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South Korean Biotech Ventures Reducing Risks by Focusing More on Technology Exports
A Lesson from Recent Phase 3 Clinical Trial Failures
South Korean Biotech Ventures Reducing Risks by Focusing More on Technology Exports
  • By Choi Moon-hee
  • December 4, 2019, 09:16
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Korean biotech ventures increasingly focus on technology exports rather than phase 3 clinical trials.

This year, South Korea's biotech industry faced a crisis due to a series of phase 3 clinical trial failures. The examples include Kolon TissueGene, Helixmith and SillaJen. The phase 3 clinical trial for Kolon TissueGene’s Invossa had to be stopped due to the use of unapproved cells that can lead to tumors. Helixmith failed to derive a meaningful result due to an inappropriate phase 3 clinical trial management and SillaJen’s Pexa-Vec failed to pass a futility interim analysis due to the lack of commercial viability.

At present, however, biotech ventures are increasingly focusing on technology export rather than phase 3 clinical trials. Technology export is advantageous in that contract money can be anticipated and, at the same time, global pharmaceutical giants’ experience can be shared during clinical trials led by the giants yet requiring previous clinical trial data. In addition, royalty payments can be anticipated once an exported material is turned into a drug and makes a debut. SK Biopharmaceuticals recently obtained an FDA approval for its epilepsy drug Xcopri and the success is based on the export of its sleep disorder drug Sunosi to Jazz Pharmaceuticals.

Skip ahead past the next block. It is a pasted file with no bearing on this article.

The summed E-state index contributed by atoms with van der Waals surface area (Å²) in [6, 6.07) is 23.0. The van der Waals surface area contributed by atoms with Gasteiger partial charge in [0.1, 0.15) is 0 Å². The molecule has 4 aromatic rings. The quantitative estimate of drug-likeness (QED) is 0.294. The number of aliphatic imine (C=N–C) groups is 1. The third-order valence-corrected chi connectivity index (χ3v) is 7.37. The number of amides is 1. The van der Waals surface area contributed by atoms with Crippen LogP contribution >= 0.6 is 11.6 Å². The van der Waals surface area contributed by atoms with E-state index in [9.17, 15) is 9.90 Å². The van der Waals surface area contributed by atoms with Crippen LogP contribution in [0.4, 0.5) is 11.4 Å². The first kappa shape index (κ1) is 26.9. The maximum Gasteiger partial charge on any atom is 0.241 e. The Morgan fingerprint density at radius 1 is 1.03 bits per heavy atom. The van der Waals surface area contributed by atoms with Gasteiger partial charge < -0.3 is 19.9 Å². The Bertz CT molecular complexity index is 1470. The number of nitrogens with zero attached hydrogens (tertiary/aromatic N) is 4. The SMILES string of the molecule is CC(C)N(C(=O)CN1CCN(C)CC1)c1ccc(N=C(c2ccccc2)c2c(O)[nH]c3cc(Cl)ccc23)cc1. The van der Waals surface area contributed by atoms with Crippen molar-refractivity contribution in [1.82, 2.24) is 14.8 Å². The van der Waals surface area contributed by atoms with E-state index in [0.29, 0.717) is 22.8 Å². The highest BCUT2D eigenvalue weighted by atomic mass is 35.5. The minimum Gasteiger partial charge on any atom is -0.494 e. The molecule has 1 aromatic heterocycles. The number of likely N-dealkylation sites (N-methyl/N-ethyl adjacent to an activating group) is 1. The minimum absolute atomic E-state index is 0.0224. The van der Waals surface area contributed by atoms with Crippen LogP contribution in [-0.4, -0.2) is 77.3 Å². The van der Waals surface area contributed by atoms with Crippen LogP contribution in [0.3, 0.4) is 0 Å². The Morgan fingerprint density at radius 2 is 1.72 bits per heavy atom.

It is a matter of course that not all exported candidate materials turn out to be successful. The U.S. Biotechnology Innovation Organization recently analyzed 9,985 clinical trials that started between 2006 and 2015 and announced that less than 10 percent of the new drug candidates that entered the first phase during the period have obtained a new drug approval. Still, technology export is much less risky than independent clinical trials in that some money is paid and the money includes contract money that does not have to be repaid.

The change in trend is expected to improve the ecosystem of the industry. According to experts, the industry has been based on an abnormal structure in which underfunded biotech ventures push ahead with phase 3 clinical trials on their own and traditional pharmaceutical companies focus on technology export. “These days, large biotech companies are leading the industry and venture firms are buttressing it at the same time with the former such as SK Biopharmaceuticals and Celltrion obtaining FDA approvals and the latter exporting their technologies one after another,” one of them mentioned, adding, “The virtuous circle is expected to lead to, for example, a large biotech company obtaining an approval for a new drug candidate developed by a biotech venture.”